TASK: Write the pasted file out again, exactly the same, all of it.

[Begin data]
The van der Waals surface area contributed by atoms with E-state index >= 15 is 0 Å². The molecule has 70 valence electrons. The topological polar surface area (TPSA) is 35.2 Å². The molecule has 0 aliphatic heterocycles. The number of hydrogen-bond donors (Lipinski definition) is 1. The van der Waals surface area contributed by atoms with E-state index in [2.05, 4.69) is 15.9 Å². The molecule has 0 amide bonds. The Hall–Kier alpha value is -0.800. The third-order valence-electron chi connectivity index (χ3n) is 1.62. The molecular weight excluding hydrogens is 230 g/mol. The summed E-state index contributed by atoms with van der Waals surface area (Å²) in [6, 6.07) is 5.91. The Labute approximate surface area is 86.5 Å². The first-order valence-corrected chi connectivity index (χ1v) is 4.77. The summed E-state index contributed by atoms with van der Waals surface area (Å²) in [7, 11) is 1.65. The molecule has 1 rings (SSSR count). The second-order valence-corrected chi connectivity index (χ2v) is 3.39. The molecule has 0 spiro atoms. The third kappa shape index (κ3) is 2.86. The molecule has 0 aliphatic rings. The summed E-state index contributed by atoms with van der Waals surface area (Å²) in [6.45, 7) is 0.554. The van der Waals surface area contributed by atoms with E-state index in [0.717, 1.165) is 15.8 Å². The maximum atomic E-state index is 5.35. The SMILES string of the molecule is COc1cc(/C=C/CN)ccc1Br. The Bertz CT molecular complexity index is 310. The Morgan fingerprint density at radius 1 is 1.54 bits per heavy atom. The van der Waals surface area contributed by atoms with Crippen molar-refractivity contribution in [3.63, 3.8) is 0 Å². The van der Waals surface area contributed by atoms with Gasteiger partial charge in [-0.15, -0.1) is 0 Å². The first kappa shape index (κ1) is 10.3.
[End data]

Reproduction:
The van der Waals surface area contributed by atoms with E-state index >= 15 is 0 Å². The molecule has 70 valence electrons. The topological polar surface area (TPSA) is 35.2 Å². The molecule has 0 aliphatic heterocycles. The number of hydrogen-bond donors (Lipinski definition) is 1. The van der Waals surface area contributed by atoms with E-state index in [2.05, 4.69) is 15.9 Å². The molecule has 0 amide bonds. The Hall–Kier alpha value is -0.800. The third-order valence-electron chi connectivity index (χ3n) is 1.62. The molecular weight excluding hydrogens is 230 g/mol. The summed E-state index contributed by atoms with van der Waals surface area (Å²) in [6, 6.07) is 5.91. The Labute approximate surface area is 86.5 Å². The first-order valence-corrected chi connectivity index (χ1v) is 4.77. The summed E-state index contributed by atoms with van der Waals surface area (Å²) in [7, 11) is 1.65. The molecule has 1 rings (SSSR count). The second-order valence-corrected chi connectivity index (χ2v) is 3.39. The molecule has 0 spiro atoms. The third kappa shape index (κ3) is 2.86. The molecule has 0 aliphatic rings. The summed E-state index contributed by atoms with van der Waals surface area (Å²) in [6.45, 7) is 0.554. The van der Waals surface area contributed by atoms with E-state index in [0.717, 1.165) is 15.8 Å². The maximum atomic E-state index is 5.35. The SMILES string of the molecule is COc1cc(/C=C/CN)ccc1Br. The Bertz CT molecular complexity index is 310. The Morgan fingerprint density at radius 1 is 1.54 bits per heavy atom. The van der Waals surface area contributed by atoms with Crippen molar-refractivity contribution in [3.63, 3.8) is 0 Å². The van der Waals surface area contributed by atoms with Gasteiger partial charge in [-0.15, -0.1) is 0 Å². The first kappa shape index (κ1) is 10.3.